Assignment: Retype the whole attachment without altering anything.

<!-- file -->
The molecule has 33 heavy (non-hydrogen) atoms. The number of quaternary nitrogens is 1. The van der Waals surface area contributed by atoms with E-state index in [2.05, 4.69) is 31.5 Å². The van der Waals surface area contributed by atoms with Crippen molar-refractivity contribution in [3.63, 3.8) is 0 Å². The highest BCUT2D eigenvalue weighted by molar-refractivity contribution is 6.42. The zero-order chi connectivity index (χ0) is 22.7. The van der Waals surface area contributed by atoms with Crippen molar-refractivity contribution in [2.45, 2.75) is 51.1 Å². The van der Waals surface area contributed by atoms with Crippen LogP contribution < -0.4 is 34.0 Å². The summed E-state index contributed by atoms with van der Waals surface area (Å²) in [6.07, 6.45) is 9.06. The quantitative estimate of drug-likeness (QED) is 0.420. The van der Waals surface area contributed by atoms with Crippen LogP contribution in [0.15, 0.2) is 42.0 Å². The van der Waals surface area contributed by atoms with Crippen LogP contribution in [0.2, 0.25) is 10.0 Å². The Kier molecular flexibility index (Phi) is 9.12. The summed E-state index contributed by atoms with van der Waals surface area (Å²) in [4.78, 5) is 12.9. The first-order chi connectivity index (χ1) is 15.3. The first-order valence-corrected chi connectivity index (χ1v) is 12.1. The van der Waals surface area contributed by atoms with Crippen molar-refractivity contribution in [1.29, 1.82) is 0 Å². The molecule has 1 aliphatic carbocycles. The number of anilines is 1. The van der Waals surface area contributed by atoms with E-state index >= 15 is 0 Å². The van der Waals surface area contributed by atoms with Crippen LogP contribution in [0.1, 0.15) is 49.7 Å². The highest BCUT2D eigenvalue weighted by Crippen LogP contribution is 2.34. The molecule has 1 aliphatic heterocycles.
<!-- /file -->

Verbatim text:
The molecule has 33 heavy (non-hydrogen) atoms. The number of quaternary nitrogens is 1. The van der Waals surface area contributed by atoms with E-state index in [2.05, 4.69) is 31.5 Å². The van der Waals surface area contributed by atoms with Crippen molar-refractivity contribution in [3.63, 3.8) is 0 Å². The highest BCUT2D eigenvalue weighted by molar-refractivity contribution is 6.42. The zero-order chi connectivity index (χ0) is 22.7. The van der Waals surface area contributed by atoms with Crippen molar-refractivity contribution in [2.45, 2.75) is 51.1 Å². The van der Waals surface area contributed by atoms with Crippen LogP contribution < -0.4 is 34.0 Å². The summed E-state index contributed by atoms with van der Waals surface area (Å²) in [6.07, 6.45) is 9.06. The quantitative estimate of drug-likeness (QED) is 0.420. The van der Waals surface area contributed by atoms with Crippen LogP contribution in [0.15, 0.2) is 42.0 Å². The van der Waals surface area contributed by atoms with Crippen LogP contribution in [0.2, 0.25) is 10.0 Å². The Kier molecular flexibility index (Phi) is 9.12. The summed E-state index contributed by atoms with van der Waals surface area (Å²) in [4.78, 5) is 12.9. The first-order chi connectivity index (χ1) is 15.3. The first-order valence-corrected chi connectivity index (χ1v) is 12.1. The van der Waals surface area contributed by atoms with Crippen molar-refractivity contribution in [1.29, 1.82) is 0 Å². The molecule has 1 aliphatic carbocycles. The number of anilines is 1. The van der Waals surface area contributed by atoms with E-state index >= 15 is 0 Å². The van der Waals surface area contributed by atoms with Crippen LogP contribution in [0.1, 0.15) is 49.7 Å². The highest BCUT2D eigenvalue weighted by Crippen LogP contribution is 2.34. The molecule has 1 aliphatic heterocycles.